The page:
Classic Mustangs (Tech)Technical discussions about the Mustangs of yester-year.
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Vehicle: 1967 Ford Mustang Coupe, '09 Warriors In Pink
Location: Smyrna, TN
The bending part is easy with the right lines, the flaring is a skill you need to learn as the lengths vary so much you may need to cut/dbl. flare some. Oh and don't forget to put the fitting on before doing the flare. You can rent a good flare tool set from the parts store and return it for a full refund when done if you want to save money. Keep the first line you mess up on and practice dbl flaring on it. It has to be clamped TIGHT in the holder so it doesn't slip, I had to tighten with a crescent so it wouldn't slip down. You'll learn how far up to leave the tip (3/8"? on flaring instructions) for the first flare.
I used the new polymer coated lines (gray) from NAPA and they are the easiest to bend I have ever used and very forgiving of mistakes. They even had short lines with the 2 different sized fittings on each end I needed for the MC to dist. valve without cutting/changing fittings. I strarted the loop bends then switched to a 3/4" socket to wrap them around. I have never been able to bend a line in this tight of a circle w/o kinking. I ended up redoing all of my lines with the polymer coated.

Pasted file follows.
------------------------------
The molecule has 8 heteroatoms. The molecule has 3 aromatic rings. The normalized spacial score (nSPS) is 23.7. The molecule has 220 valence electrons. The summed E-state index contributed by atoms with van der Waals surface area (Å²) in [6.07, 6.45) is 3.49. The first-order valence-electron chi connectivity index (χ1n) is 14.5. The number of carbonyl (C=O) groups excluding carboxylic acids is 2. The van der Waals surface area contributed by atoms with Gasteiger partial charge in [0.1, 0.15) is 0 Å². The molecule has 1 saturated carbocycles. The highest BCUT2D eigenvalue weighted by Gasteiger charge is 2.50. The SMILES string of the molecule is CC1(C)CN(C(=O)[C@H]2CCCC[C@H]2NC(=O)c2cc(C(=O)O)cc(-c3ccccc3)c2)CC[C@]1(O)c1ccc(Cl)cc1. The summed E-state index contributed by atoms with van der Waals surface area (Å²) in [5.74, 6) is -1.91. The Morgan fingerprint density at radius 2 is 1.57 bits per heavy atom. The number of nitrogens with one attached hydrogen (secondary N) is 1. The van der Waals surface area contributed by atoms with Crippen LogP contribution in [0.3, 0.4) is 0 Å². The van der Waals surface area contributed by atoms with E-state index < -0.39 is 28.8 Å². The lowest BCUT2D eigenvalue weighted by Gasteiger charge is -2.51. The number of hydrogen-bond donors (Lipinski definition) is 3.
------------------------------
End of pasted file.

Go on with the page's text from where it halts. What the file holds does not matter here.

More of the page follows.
1. keep your old lines for reference/ fitting size when buying.
2. I used coat hangers to make any different routes I wanted to for reference.
3. take your time bending and flaring, keep mistakes to practice on.
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"If it isn't broke I haven't fixed it yet" - Jon
'67 Coupe 289>333, AOD, CandyApple Red/red dlx interior, fox seats, 9" 3.50.
'09 Warriors in Pink w/glass roof - wife's Mustang
Brake lines are easy enough to work from scratch, but since we are talking about a Mustang that has extensive aftermarket support, the pre-bent kits are cheap enough that you won't save a lot of money by bending them up yourself once you add up the lines, fittings, and tools required to do the job.
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